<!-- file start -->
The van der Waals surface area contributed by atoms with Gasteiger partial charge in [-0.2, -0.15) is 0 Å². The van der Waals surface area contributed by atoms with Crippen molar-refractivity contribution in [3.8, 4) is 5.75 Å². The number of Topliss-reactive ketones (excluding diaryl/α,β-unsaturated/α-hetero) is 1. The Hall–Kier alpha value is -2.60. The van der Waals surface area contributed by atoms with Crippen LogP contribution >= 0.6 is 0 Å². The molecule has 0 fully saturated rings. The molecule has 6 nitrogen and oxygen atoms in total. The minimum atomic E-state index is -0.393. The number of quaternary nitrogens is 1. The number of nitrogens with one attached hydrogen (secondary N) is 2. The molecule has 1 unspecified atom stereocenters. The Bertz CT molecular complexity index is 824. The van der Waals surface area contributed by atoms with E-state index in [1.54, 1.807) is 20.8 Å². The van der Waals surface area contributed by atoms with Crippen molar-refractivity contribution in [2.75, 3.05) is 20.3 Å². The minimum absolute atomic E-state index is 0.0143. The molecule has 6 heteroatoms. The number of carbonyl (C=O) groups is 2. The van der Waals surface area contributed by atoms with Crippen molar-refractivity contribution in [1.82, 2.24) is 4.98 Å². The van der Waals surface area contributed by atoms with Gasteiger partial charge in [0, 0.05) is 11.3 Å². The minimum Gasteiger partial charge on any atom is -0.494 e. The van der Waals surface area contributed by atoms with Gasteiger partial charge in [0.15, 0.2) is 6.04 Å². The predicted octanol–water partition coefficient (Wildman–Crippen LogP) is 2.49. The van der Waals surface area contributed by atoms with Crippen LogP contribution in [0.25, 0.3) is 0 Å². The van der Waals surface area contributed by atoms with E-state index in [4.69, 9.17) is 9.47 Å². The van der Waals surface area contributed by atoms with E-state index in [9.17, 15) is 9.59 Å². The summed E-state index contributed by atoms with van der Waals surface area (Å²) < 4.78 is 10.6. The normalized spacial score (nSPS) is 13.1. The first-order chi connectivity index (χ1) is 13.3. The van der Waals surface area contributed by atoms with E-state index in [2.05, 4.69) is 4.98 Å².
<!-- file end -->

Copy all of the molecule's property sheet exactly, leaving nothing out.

The van der Waals surface area contributed by atoms with Gasteiger partial charge in [-0.2, -0.15) is 0 Å². The van der Waals surface area contributed by atoms with Crippen molar-refractivity contribution in [3.8, 4) is 5.75 Å². The number of Topliss-reactive ketones (excluding diaryl/α,β-unsaturated/α-hetero) is 1. The Hall–Kier alpha value is -2.60. The van der Waals surface area contributed by atoms with Crippen LogP contribution >= 0.6 is 0 Å². The molecule has 0 fully saturated rings. The molecule has 6 nitrogen and oxygen atoms in total. The minimum atomic E-state index is -0.393. The number of quaternary nitrogens is 1. The number of nitrogens with one attached hydrogen (secondary N) is 2. The molecule has 1 unspecified atom stereocenters. The Bertz CT molecular complexity index is 824. The van der Waals surface area contributed by atoms with E-state index in [1.54, 1.807) is 20.8 Å². The van der Waals surface area contributed by atoms with Crippen molar-refractivity contribution in [2.75, 3.05) is 20.3 Å². The minimum absolute atomic E-state index is 0.0143. The molecule has 6 heteroatoms. The number of carbonyl (C=O) groups is 2. The van der Waals surface area contributed by atoms with Crippen molar-refractivity contribution in [1.82, 2.24) is 4.98 Å². The van der Waals surface area contributed by atoms with Gasteiger partial charge in [0, 0.05) is 11.3 Å². The minimum Gasteiger partial charge on any atom is -0.494 e. The van der Waals surface area contributed by atoms with Gasteiger partial charge in [0.15, 0.2) is 6.04 Å². The predicted octanol–water partition coefficient (Wildman–Crippen LogP) is 2.49. The van der Waals surface area contributed by atoms with Crippen LogP contribution in [0.25, 0.3) is 0 Å². The van der Waals surface area contributed by atoms with E-state index in [4.69, 9.17) is 9.47 Å². The van der Waals surface area contributed by atoms with E-state index in [9.17, 15) is 9.59 Å². The summed E-state index contributed by atoms with van der Waals surface area (Å²) < 4.78 is 10.6. The normalized spacial score (nSPS) is 13.1. The first-order chi connectivity index (χ1) is 13.3. The van der Waals surface area contributed by atoms with E-state index in [2.05, 4.69) is 4.98 Å².